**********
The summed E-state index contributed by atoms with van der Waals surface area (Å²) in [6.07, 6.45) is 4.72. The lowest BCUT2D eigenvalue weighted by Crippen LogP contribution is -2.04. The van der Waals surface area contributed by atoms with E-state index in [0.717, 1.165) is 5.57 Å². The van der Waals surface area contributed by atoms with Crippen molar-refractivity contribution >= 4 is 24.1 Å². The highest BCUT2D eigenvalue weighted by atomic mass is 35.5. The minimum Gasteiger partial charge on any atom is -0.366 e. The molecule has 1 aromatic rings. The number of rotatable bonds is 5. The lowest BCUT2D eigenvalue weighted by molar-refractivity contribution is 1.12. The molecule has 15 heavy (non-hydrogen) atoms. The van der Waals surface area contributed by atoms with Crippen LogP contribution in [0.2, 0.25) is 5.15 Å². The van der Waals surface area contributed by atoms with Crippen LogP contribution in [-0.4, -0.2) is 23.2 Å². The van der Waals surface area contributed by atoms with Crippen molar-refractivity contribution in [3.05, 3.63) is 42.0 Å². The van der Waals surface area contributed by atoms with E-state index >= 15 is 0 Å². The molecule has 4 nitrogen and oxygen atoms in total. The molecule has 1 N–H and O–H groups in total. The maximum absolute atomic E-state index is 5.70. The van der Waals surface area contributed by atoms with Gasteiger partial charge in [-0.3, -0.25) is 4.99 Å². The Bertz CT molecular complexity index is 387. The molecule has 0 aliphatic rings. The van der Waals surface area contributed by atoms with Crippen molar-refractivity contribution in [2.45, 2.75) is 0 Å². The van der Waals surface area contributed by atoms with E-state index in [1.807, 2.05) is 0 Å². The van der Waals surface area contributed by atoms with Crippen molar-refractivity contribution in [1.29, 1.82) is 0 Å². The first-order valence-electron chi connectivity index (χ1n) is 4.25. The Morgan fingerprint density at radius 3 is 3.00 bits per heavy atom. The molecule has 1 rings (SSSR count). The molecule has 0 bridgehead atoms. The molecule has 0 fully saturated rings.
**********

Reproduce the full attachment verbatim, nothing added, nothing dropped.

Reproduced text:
The summed E-state index contributed by atoms with van der Waals surface area (Å²) in [6.07, 6.45) is 4.72. The lowest BCUT2D eigenvalue weighted by Crippen LogP contribution is -2.04. The van der Waals surface area contributed by atoms with E-state index in [0.717, 1.165) is 5.57 Å². The van der Waals surface area contributed by atoms with Crippen molar-refractivity contribution >= 4 is 24.1 Å². The highest BCUT2D eigenvalue weighted by atomic mass is 35.5. The minimum Gasteiger partial charge on any atom is -0.366 e. The molecule has 1 aromatic rings. The number of rotatable bonds is 5. The lowest BCUT2D eigenvalue weighted by molar-refractivity contribution is 1.12. The molecule has 15 heavy (non-hydrogen) atoms. The van der Waals surface area contributed by atoms with Crippen LogP contribution in [0.2, 0.25) is 5.15 Å². The van der Waals surface area contributed by atoms with Crippen LogP contribution in [-0.4, -0.2) is 23.2 Å². The van der Waals surface area contributed by atoms with Crippen molar-refractivity contribution in [3.05, 3.63) is 42.0 Å². The van der Waals surface area contributed by atoms with E-state index >= 15 is 0 Å². The molecule has 4 nitrogen and oxygen atoms in total. The molecule has 1 N–H and O–H groups in total. The maximum absolute atomic E-state index is 5.70. The van der Waals surface area contributed by atoms with Gasteiger partial charge in [-0.3, -0.25) is 4.99 Å². The Bertz CT molecular complexity index is 387. The molecule has 0 aliphatic rings. The van der Waals surface area contributed by atoms with Crippen molar-refractivity contribution in [2.45, 2.75) is 0 Å². The van der Waals surface area contributed by atoms with E-state index in [1.807, 2.05) is 0 Å². The van der Waals surface area contributed by atoms with Crippen molar-refractivity contribution in [1.29, 1.82) is 0 Å². The first-order valence-electron chi connectivity index (χ1n) is 4.25. The Morgan fingerprint density at radius 3 is 3.00 bits per heavy atom. The molecule has 1 rings (SSSR count). The molecule has 0 bridgehead atoms. The molecule has 0 fully saturated rings.